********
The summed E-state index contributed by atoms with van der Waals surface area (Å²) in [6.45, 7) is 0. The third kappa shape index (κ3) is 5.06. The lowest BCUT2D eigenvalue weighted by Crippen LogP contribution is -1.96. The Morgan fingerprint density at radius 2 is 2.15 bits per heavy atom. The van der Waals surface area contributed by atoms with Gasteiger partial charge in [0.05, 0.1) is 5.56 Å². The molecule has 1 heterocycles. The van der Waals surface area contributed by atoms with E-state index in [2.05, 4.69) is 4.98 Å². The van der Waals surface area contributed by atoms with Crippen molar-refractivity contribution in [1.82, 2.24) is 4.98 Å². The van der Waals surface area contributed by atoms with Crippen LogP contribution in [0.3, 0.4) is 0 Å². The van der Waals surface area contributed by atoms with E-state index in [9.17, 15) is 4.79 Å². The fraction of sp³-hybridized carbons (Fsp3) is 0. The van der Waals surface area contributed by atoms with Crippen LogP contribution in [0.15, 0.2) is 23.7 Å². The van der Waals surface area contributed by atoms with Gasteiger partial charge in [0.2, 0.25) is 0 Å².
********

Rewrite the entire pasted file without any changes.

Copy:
The summed E-state index contributed by atoms with van der Waals surface area (Å²) in [6.45, 7) is 0. The third kappa shape index (κ3) is 5.06. The lowest BCUT2D eigenvalue weighted by Crippen LogP contribution is -1.96. The Morgan fingerprint density at radius 2 is 2.15 bits per heavy atom. The van der Waals surface area contributed by atoms with Gasteiger partial charge in [0.05, 0.1) is 5.56 Å². The molecule has 1 heterocycles. The van der Waals surface area contributed by atoms with E-state index in [2.05, 4.69) is 4.98 Å². The van der Waals surface area contributed by atoms with Crippen molar-refractivity contribution in [1.82, 2.24) is 4.98 Å². The van der Waals surface area contributed by atoms with Crippen LogP contribution in [0.3, 0.4) is 0 Å². The van der Waals surface area contributed by atoms with E-state index in [9.17, 15) is 4.79 Å². The fraction of sp³-hybridized carbons (Fsp3) is 0. The van der Waals surface area contributed by atoms with Crippen LogP contribution in [0.15, 0.2) is 23.7 Å². The van der Waals surface area contributed by atoms with Gasteiger partial charge in [0.2, 0.25) is 0 Å².